Asio flammeus - Short-eared owl:

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Summary Information
Living Organisms / Animalia / Craniata / Aves / Strigiformes / Strigidae / Asio / Species
Alternative Names
  • Velduil (Dutch)
  • Hibou des marais (French)
  • Sumpfohreule (German)
  • Gufo di palude (Italian)
  • Lechuza campestre (Spanish)
  • Jorduggla (Swedish)
Description Weight:
  • Male: 260-350g (B162)
  • Female: 280-420g (B162)

Length: 37-39cm (B162); 33-40cm (B164); 38cm (B165).

Wingspan: 95-105cm (B164).

External Appearance: Medium-sized owl with wings very long, narrow, rather pointed. Head: small, rounded, with minute ear tufts (rarely seen; raised when disturbed). (B163, B164, B165).

  • Adult:
  • Dorsal: pale yellow-brown with heavy dark streaking. Tail: boldly barred, and with white trailing edge. Underparts: buff-white, with breast heavily streaked, abdomen nearly unmarked.
  • Face: pale buff, with pink-buff tinge; eyes: yellow, with small black patches surrounding. Bill: black.
  • Wings: Flight feathers pale yellow-brown (clear area visible at base on primaries) marked with two or three black bands towards tip, and white trailing edge. underside pale buff-white, with tip of wing black and single bold dark bar part way along.
  • Feet: feathered; buff-white.
  • (B164, B165).
  • Female: generally more heavily streaked, with underparts and face darker than in male (B164)
  • Juvenile: More extensive black around eyes, less or absent markings on breast (B162)
  • Nestling:


Range and Habitat Widespread northern Europe, Asia, North America, into South America (B163).
  • Britain: found locally in North, sporadically in south; relatively scarce (B164)


Spitsbergen, Bear Island, Jan Mayen Island, Azores, Madeira, Cape Verde Islands (B162).


  • Northern Europe mainly migratory, elsewhere sedentary (B164).
  • Winter across Europe, south Asia, Africa south of Sahara, North America (B163).
  • Migratory or partially migratory (B162).


  • Breeding:
  • Heathland, scrub among meadows, on bogs particularly in upper tree zone in open boreal forests (B164); moorland and sand dunes (B165); open country: tundra, marshes, young conifer plantations (B163).
  • In Britain: moorland heath, hillsides with recent plantations, extensive rough grazing, marshes, bogs, sand dunes, inshore islands (B162)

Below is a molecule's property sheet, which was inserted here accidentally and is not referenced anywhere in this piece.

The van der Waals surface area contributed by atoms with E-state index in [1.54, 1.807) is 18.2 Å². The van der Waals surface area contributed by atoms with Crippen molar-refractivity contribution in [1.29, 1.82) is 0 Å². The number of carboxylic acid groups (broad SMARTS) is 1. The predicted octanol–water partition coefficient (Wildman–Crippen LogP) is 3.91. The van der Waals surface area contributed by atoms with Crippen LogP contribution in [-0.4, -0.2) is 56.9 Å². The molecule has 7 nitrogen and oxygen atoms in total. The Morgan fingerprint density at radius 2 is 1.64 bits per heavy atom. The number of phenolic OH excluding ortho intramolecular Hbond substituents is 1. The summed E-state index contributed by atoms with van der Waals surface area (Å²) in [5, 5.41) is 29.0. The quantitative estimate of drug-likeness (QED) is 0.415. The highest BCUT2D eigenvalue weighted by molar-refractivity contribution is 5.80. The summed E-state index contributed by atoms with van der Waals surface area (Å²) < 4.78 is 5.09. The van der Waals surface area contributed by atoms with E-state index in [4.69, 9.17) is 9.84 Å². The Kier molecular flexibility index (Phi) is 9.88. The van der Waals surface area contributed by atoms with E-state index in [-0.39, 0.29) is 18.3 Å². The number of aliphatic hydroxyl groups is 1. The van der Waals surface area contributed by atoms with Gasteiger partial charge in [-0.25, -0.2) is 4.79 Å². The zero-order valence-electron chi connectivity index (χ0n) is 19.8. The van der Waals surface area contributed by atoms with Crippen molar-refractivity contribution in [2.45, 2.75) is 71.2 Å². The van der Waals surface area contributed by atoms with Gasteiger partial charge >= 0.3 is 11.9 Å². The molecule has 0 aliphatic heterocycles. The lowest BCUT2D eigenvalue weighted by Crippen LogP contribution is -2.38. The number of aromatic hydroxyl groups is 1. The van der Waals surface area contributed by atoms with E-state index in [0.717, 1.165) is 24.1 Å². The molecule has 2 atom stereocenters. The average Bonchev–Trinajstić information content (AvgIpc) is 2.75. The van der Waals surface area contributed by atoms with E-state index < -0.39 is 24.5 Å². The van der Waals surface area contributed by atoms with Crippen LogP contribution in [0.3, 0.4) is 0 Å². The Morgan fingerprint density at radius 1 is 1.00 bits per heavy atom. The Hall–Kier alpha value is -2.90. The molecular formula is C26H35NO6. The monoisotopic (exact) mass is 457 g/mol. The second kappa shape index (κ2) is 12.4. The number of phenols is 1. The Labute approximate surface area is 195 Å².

Winter habitat:

  • Includes agricultural fields, salt marshes, steppes, deserts (B162, B163)

Mainly lowlands, but in Armenia up to 2000-2350m (B162)

Further Information Food:
  • Voles, other small mammals.
  • Small- to medium-sized birds.

(B162, B163, B164)

Feeding Behaviour:

  • Day and night.
  • Low searching flights, often hover before pouncing down onto prey.
  • Also search from perch.

(B162, B163


  • Eggs laid: (Britain and north-west Europe) starts late February or March (B162).
  • Nest: On ground, usually in cover such as grass, reeds or heather, scrape lined with vegetation (B162, B163, B164).
  • Eggs white, unmarked, smooth but not glossy, elliptical, 40mm., usually 4-8, may be up to 16 (possibly from two females in one nest) (B162, B163).
  • broods: Usually one brood, occasionally two (when voles particularly abundant) (B162, B163).
  • Incubation: 24-29 days (B162); 24-28 days (B163).
  • Hatching: asynchronous (B163).
  • Chicks: semi-altricial (B163).
  • Fledging: 24-27 days (B162, B163) but leave nest 12-17 days (B162).

Breeding Behaviour:

  • Monogamous seasonal pair bond, probably not renewed one year to next (B162, B163).
  • Nest built by female.
  • Eggs incubated by female.
  • Chicks tended by both parents and dependant on adults for several weeks after leaving nest.



Social Behaviour:

  • Territorial in breeding season.
  • Otherwise mainly solitary.
  • Sometimes small parties on migration and larger gatherings locally where food abundant.

(B162, B163).

Organisations (UK Contacts):

Electronic Library (further reading):

General Legislation:

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Individual techniques:

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